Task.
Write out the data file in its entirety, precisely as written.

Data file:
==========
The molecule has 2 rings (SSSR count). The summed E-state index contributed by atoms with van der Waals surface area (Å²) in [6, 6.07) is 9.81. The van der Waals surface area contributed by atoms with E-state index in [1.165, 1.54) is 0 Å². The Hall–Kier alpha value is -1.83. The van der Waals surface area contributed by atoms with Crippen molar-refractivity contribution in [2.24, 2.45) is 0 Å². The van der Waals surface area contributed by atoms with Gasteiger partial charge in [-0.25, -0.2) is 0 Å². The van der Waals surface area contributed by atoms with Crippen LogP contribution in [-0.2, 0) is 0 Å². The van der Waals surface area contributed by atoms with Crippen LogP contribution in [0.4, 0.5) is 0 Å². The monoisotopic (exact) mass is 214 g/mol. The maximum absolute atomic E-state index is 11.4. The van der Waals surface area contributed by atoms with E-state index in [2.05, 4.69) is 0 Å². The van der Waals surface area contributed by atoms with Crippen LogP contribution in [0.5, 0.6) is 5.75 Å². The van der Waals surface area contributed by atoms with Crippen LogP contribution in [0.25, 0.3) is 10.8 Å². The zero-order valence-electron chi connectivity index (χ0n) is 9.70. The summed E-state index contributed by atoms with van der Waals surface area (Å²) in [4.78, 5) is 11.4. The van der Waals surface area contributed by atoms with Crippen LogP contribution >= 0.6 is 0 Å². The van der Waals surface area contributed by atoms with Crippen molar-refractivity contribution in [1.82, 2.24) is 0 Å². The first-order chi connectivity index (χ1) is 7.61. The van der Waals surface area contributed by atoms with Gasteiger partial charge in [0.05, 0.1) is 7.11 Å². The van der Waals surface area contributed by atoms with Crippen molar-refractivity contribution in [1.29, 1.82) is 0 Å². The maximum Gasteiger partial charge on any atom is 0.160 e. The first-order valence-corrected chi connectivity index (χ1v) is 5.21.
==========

The molecule has 2 rings (SSSR count). The summed E-state index contributed by atoms with van der Waals surface area (Å²) in [6, 6.07) is 9.81. The van der Waals surface area contributed by atoms with E-state index in [1.165, 1.54) is 0 Å². The Hall–Kier alpha value is -1.83. The van der Waals surface area contributed by atoms with Crippen molar-refractivity contribution in [2.24, 2.45) is 0 Å². The van der Waals surface area contributed by atoms with Gasteiger partial charge in [-0.25, -0.2) is 0 Å². The van der Waals surface area contributed by atoms with Crippen LogP contribution in [-0.2, 0) is 0 Å². The van der Waals surface area contributed by atoms with Crippen LogP contribution in [0.4, 0.5) is 0 Å². The monoisotopic (exact) mass is 214 g/mol. The maximum absolute atomic E-state index is 11.4. The van der Waals surface area contributed by atoms with E-state index in [2.05, 4.69) is 0 Å². The van der Waals surface area contributed by atoms with Crippen LogP contribution in [0.5, 0.6) is 5.75 Å². The van der Waals surface area contributed by atoms with Crippen LogP contribution in [0.25, 0.3) is 10.8 Å². The zero-order valence-electron chi connectivity index (χ0n) is 9.70. The summed E-state index contributed by atoms with van der Waals surface area (Å²) in [4.78, 5) is 11.4. The van der Waals surface area contributed by atoms with Crippen LogP contribution >= 0.6 is 0 Å². The van der Waals surface area contributed by atoms with Crippen molar-refractivity contribution in [1.82, 2.24) is 0 Å². The first-order chi connectivity index (χ1) is 7.61. The van der Waals surface area contributed by atoms with Gasteiger partial charge in [0.05, 0.1) is 7.11 Å². The van der Waals surface area contributed by atoms with Crippen molar-refractivity contribution in [1.29, 1.82) is 0 Å². The maximum Gasteiger partial charge on any atom is 0.160 e. The first-order valence-corrected chi connectivity index (χ1v) is 5.21.